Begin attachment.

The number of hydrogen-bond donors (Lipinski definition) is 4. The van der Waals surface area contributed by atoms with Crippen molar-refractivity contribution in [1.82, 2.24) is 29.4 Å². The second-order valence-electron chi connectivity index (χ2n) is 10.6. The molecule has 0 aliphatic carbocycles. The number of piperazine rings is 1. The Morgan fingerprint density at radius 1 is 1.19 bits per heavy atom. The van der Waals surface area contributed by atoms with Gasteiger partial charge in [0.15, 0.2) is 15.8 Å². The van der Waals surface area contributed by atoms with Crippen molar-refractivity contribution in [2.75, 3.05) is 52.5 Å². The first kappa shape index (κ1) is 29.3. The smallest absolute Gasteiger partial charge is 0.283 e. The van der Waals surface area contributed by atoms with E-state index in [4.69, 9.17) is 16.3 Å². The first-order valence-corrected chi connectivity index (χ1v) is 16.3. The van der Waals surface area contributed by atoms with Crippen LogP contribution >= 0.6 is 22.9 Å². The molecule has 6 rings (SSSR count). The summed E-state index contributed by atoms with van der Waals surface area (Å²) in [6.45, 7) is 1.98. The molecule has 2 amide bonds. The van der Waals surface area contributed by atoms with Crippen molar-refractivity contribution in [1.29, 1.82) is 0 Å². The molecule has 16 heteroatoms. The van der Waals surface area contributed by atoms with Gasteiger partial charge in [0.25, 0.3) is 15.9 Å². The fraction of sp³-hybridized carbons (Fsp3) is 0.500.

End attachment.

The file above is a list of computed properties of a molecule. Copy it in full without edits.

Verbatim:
The number of hydrogen-bond donors (Lipinski definition) is 4. The van der Waals surface area contributed by atoms with Crippen molar-refractivity contribution in [1.82, 2.24) is 29.4 Å². The second-order valence-electron chi connectivity index (χ2n) is 10.6. The molecule has 0 aliphatic carbocycles. The number of piperazine rings is 1. The Morgan fingerprint density at radius 1 is 1.19 bits per heavy atom. The van der Waals surface area contributed by atoms with Gasteiger partial charge in [0.15, 0.2) is 15.8 Å². The van der Waals surface area contributed by atoms with Crippen molar-refractivity contribution in [2.75, 3.05) is 52.5 Å². The first kappa shape index (κ1) is 29.3. The smallest absolute Gasteiger partial charge is 0.283 e. The van der Waals surface area contributed by atoms with E-state index in [4.69, 9.17) is 16.3 Å². The first-order valence-corrected chi connectivity index (χ1v) is 16.3. The van der Waals surface area contributed by atoms with Crippen LogP contribution >= 0.6 is 22.9 Å². The molecule has 6 rings (SSSR count). The summed E-state index contributed by atoms with van der Waals surface area (Å²) in [6.45, 7) is 1.98. The molecule has 2 amide bonds. The van der Waals surface area contributed by atoms with Crippen molar-refractivity contribution in [1.29, 1.82) is 0 Å². The molecule has 16 heteroatoms. The van der Waals surface area contributed by atoms with Gasteiger partial charge in [0.25, 0.3) is 15.9 Å². The fraction of sp³-hybridized carbons (Fsp3) is 0.500.